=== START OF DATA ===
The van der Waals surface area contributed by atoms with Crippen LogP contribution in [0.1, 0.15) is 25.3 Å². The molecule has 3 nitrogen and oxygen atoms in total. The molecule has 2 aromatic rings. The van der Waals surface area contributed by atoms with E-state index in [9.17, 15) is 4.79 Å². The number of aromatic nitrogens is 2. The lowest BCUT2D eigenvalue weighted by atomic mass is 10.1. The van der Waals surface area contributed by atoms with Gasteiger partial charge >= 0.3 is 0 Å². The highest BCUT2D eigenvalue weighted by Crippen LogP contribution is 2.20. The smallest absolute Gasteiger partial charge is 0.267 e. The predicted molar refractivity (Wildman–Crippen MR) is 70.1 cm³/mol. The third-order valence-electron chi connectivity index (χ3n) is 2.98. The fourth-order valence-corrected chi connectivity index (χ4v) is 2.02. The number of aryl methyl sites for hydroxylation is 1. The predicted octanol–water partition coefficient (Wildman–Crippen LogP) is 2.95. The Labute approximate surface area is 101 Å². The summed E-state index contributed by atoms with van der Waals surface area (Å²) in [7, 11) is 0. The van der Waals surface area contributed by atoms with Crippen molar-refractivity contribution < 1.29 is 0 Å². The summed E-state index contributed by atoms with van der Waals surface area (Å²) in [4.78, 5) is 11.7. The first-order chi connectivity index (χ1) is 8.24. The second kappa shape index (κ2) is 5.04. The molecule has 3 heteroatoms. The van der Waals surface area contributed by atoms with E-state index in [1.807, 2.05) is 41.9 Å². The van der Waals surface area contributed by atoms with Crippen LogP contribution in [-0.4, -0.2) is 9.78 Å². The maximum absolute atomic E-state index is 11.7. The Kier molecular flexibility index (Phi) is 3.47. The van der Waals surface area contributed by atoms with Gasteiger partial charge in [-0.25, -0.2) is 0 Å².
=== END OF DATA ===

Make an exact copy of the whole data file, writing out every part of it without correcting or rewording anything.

The van der Waals surface area contributed by atoms with Crippen LogP contribution in [0.1, 0.15) is 25.3 Å². The molecule has 3 nitrogen and oxygen atoms in total. The molecule has 2 aromatic rings. The van der Waals surface area contributed by atoms with E-state index in [9.17, 15) is 4.79 Å². The number of aromatic nitrogens is 2. The lowest BCUT2D eigenvalue weighted by atomic mass is 10.1. The van der Waals surface area contributed by atoms with Gasteiger partial charge >= 0.3 is 0 Å². The highest BCUT2D eigenvalue weighted by Crippen LogP contribution is 2.20. The smallest absolute Gasteiger partial charge is 0.267 e. The predicted molar refractivity (Wildman–Crippen MR) is 70.1 cm³/mol. The third-order valence-electron chi connectivity index (χ3n) is 2.98. The fourth-order valence-corrected chi connectivity index (χ4v) is 2.02. The number of aryl methyl sites for hydroxylation is 1. The predicted octanol–water partition coefficient (Wildman–Crippen LogP) is 2.95. The Labute approximate surface area is 101 Å². The summed E-state index contributed by atoms with van der Waals surface area (Å²) in [7, 11) is 0. The van der Waals surface area contributed by atoms with Crippen molar-refractivity contribution < 1.29 is 0 Å². The summed E-state index contributed by atoms with van der Waals surface area (Å²) in [4.78, 5) is 11.7. The first-order chi connectivity index (χ1) is 8.24. The second kappa shape index (κ2) is 5.04. The molecule has 3 heteroatoms. The van der Waals surface area contributed by atoms with E-state index in [1.807, 2.05) is 41.9 Å². The van der Waals surface area contributed by atoms with Crippen LogP contribution in [-0.4, -0.2) is 9.78 Å². The maximum absolute atomic E-state index is 11.7. The Kier molecular flexibility index (Phi) is 3.47. The van der Waals surface area contributed by atoms with Gasteiger partial charge in [-0.25, -0.2) is 0 Å².